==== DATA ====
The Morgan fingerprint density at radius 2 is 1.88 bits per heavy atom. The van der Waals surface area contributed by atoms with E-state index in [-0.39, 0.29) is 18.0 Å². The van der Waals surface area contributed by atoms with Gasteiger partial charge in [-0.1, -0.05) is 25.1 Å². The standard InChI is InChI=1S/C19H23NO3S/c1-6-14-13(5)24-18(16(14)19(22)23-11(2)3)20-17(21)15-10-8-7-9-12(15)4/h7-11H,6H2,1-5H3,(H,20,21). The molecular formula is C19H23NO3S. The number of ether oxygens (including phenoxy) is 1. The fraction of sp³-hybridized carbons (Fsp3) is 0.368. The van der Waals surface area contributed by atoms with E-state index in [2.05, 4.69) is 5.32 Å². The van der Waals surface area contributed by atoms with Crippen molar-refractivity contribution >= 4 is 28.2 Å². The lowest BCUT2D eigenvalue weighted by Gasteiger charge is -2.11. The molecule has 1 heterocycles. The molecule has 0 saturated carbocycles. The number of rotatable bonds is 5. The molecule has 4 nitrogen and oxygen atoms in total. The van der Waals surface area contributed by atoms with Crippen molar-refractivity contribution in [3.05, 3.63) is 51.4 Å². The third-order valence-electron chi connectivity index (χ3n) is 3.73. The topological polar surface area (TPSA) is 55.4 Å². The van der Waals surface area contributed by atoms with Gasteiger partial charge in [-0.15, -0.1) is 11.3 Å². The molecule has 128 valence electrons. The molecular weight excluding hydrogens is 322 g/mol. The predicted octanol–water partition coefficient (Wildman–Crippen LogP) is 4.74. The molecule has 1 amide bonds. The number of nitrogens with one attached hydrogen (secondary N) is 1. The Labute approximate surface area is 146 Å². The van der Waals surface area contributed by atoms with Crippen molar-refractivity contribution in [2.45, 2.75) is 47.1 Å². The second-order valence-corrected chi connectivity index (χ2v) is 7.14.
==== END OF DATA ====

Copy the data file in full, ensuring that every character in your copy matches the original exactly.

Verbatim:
The Morgan fingerprint density at radius 2 is 1.88 bits per heavy atom. The van der Waals surface area contributed by atoms with E-state index in [-0.39, 0.29) is 18.0 Å². The van der Waals surface area contributed by atoms with Gasteiger partial charge in [-0.1, -0.05) is 25.1 Å². The standard InChI is InChI=1S/C19H23NO3S/c1-6-14-13(5)24-18(16(14)19(22)23-11(2)3)20-17(21)15-10-8-7-9-12(15)4/h7-11H,6H2,1-5H3,(H,20,21). The molecular formula is C19H23NO3S. The number of ether oxygens (including phenoxy) is 1. The fraction of sp³-hybridized carbons (Fsp3) is 0.368. The van der Waals surface area contributed by atoms with E-state index in [2.05, 4.69) is 5.32 Å². The van der Waals surface area contributed by atoms with Crippen molar-refractivity contribution >= 4 is 28.2 Å². The lowest BCUT2D eigenvalue weighted by Gasteiger charge is -2.11. The molecule has 1 heterocycles. The molecule has 0 saturated carbocycles. The number of rotatable bonds is 5. The molecule has 4 nitrogen and oxygen atoms in total. The van der Waals surface area contributed by atoms with Crippen molar-refractivity contribution in [3.05, 3.63) is 51.4 Å². The third-order valence-electron chi connectivity index (χ3n) is 3.73. The topological polar surface area (TPSA) is 55.4 Å². The van der Waals surface area contributed by atoms with Gasteiger partial charge in [-0.15, -0.1) is 11.3 Å². The molecule has 128 valence electrons. The molecular weight excluding hydrogens is 322 g/mol. The predicted octanol–water partition coefficient (Wildman–Crippen LogP) is 4.74. The molecule has 1 amide bonds. The number of nitrogens with one attached hydrogen (secondary N) is 1. The Labute approximate surface area is 146 Å². The van der Waals surface area contributed by atoms with Crippen molar-refractivity contribution in [2.45, 2.75) is 47.1 Å². The second-order valence-corrected chi connectivity index (χ2v) is 7.14.